top of page

Your Book's First Line

The first line of a novel plays a crucial role in capturing the reader's attention and setting the tone for the entire story.

The first line from Kelly Bowen's “The Paris Apartment”
 “The woman was nude.”

A well-written, effective first line:
 
1.      Hooks the readers. A compelling or intriguing opening line can make readers reader curious, prompting them to continue reading to find out more.
 
Fredrick Backman's first line in “Beartown.”
“Late one evening towards the end of March, a teenager picked up a double-barreled shotgun, walked into the forest, put the gun to someone else’ forehead, and pulled the trigger.”
 
2.      Sets the tone and establishes the mood of the story. Whether it's mysterious, witty, suspenseful, or emotional, the first line gives readers a glimpse of what to expect from the rest of the novel...or in the case below, short story.
 
Ernest Hemingway's “On the Quai at Smyrna”
“The strange thing was, he said, how they screamed every night at midnight.”
 
 3.      Introduces voice, giving readers a sense of the protagonist's perspective or the storytelling style. It can provide insight into the character's personality and draw readers into their world.

Thomas Savage's “The Power of the Dog”
“Phil always did the castrating: first he sliced off the cup of the scrotum and tossed it aside; next he forced down first one and then the other testicle, slit the rainbow membrane that enclosed it, tore it out, and tossed it into the fire where the branding irons glowed.”  
 
 4.      Creates tension, raising questions in the readers’ mind, compelling prompting them to read on to find answers. It instills a sense of curiosity and anticipation right from the start.
  
Diann Schindler's "What Lies Beneath the Willow"
“He had warned her repeatedly never to bring that child back.”

***

Let’s look more closely at George Orwell’s famous first line in “1984.”
 "It was a bright cold day in April, and the clocks were striking thirteen."
 
Hooking the Reader: This line immediately intrigues the reader with its unusual detail of clocks striking thirteen. No clock strikes thirteen. So, what's going on in this book?

Setting the Tone: The mention of a bright yet cold day in April sets a slightly ominous and dystopian tone.

Introducing the Voice: The line introduces Orwell's distinctive narrative voice... his simple, direct language that conveys complex ideas and concepts... in the unique world of "1984."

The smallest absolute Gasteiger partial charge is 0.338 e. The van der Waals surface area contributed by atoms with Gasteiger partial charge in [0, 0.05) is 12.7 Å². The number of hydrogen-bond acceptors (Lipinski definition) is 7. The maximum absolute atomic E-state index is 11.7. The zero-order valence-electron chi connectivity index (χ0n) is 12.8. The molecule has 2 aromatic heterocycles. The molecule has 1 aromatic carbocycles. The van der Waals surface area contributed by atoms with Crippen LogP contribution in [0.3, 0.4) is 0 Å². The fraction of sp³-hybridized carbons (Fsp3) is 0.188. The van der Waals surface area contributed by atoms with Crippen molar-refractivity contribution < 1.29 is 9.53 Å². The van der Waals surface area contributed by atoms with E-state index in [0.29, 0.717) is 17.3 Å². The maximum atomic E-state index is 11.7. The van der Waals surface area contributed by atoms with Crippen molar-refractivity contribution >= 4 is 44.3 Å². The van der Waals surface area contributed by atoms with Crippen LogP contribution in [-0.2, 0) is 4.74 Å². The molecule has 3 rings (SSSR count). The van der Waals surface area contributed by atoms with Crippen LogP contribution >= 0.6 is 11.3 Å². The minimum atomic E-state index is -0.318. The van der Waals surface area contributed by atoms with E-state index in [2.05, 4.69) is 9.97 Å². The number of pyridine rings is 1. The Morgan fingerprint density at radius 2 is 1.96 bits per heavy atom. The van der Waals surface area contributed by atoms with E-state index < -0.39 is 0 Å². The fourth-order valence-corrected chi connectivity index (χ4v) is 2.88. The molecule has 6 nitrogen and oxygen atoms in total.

Creating Tension: The unexpected detail of clocks striking thirteen raises questions and creates a sense of eerie unease.
 
Herman Melville’s first line in “Moby Dick.”
"Call me Ishmael."

Hooking the Reader: This simple line immediately beckons the reader to engage with the narrator's story.

Setting the Tone: It introduces the intimate and personal, first person narrative style of the novel.

Introducing the Voice: Melville's iconic opening line establishes the enigmatic and confessional voice of Ishmael.

Creating Tension: Melville didn't write, "My name is Ishmael." This first line is mysterious and more compelling, as if this powerful man has quite a story to tell and readers don't want to miss it.
 
Of course, writing a first line that fulfills all of the elements above is quite a challenge and first lines can't always include each of the above.

It’s certainly something to strive for, not only to capture your readers' attention, but also because the process requires you to know your story, the purpose of your book, and emotion or mood you want your book to convey.

So, after you have completed your manuscript and before you send it to your editor, be sure to take time to write a compelling first line.

In fact, write more than one. Write five or more.

Then, walk away from your desk for days or even week. Don't think about those first lines at all.

Come back with fresh eyes and review your work.

Share your best lines with your writer friends and get their thoughts.

Think and rethink before your final decision.

It’s such arduous work, but, I encourage you to do it. You will not be sorry.

Do you have a first line or two to share with us?
Add in the comments below.
Let's start a dialogue.

Comments

Rated 0 out of 5 stars.
No ratings yet

Add a rating
bottom of page